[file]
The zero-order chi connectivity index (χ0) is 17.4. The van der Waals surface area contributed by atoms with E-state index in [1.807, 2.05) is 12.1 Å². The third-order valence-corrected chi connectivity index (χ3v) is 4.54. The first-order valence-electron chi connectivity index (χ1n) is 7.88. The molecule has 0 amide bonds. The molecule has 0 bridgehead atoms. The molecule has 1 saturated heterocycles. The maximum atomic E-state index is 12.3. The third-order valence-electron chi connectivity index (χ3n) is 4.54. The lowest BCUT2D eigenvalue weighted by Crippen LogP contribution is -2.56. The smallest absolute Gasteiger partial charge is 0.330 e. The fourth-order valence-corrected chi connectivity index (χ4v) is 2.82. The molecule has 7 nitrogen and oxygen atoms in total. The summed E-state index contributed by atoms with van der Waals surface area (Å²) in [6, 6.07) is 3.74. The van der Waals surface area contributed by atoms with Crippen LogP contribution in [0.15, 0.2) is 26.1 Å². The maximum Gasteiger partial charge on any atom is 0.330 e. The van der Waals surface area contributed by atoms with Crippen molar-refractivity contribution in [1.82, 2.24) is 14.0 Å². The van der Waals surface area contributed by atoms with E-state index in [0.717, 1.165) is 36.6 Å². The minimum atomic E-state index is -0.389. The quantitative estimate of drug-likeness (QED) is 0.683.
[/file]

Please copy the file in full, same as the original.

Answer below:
The zero-order chi connectivity index (χ0) is 17.4. The van der Waals surface area contributed by atoms with E-state index in [1.807, 2.05) is 12.1 Å². The third-order valence-corrected chi connectivity index (χ3v) is 4.54. The first-order valence-electron chi connectivity index (χ1n) is 7.88. The molecule has 0 amide bonds. The molecule has 0 bridgehead atoms. The molecule has 1 saturated heterocycles. The maximum atomic E-state index is 12.3. The third-order valence-electron chi connectivity index (χ3n) is 4.54. The lowest BCUT2D eigenvalue weighted by Crippen LogP contribution is -2.56. The smallest absolute Gasteiger partial charge is 0.330 e. The fourth-order valence-corrected chi connectivity index (χ4v) is 2.82. The molecule has 7 nitrogen and oxygen atoms in total. The summed E-state index contributed by atoms with van der Waals surface area (Å²) in [6, 6.07) is 3.74. The van der Waals surface area contributed by atoms with Crippen LogP contribution in [0.15, 0.2) is 26.1 Å². The maximum Gasteiger partial charge on any atom is 0.330 e. The van der Waals surface area contributed by atoms with Crippen molar-refractivity contribution in [1.82, 2.24) is 14.0 Å². The van der Waals surface area contributed by atoms with E-state index in [0.717, 1.165) is 36.6 Å². The minimum atomic E-state index is -0.389. The quantitative estimate of drug-likeness (QED) is 0.683.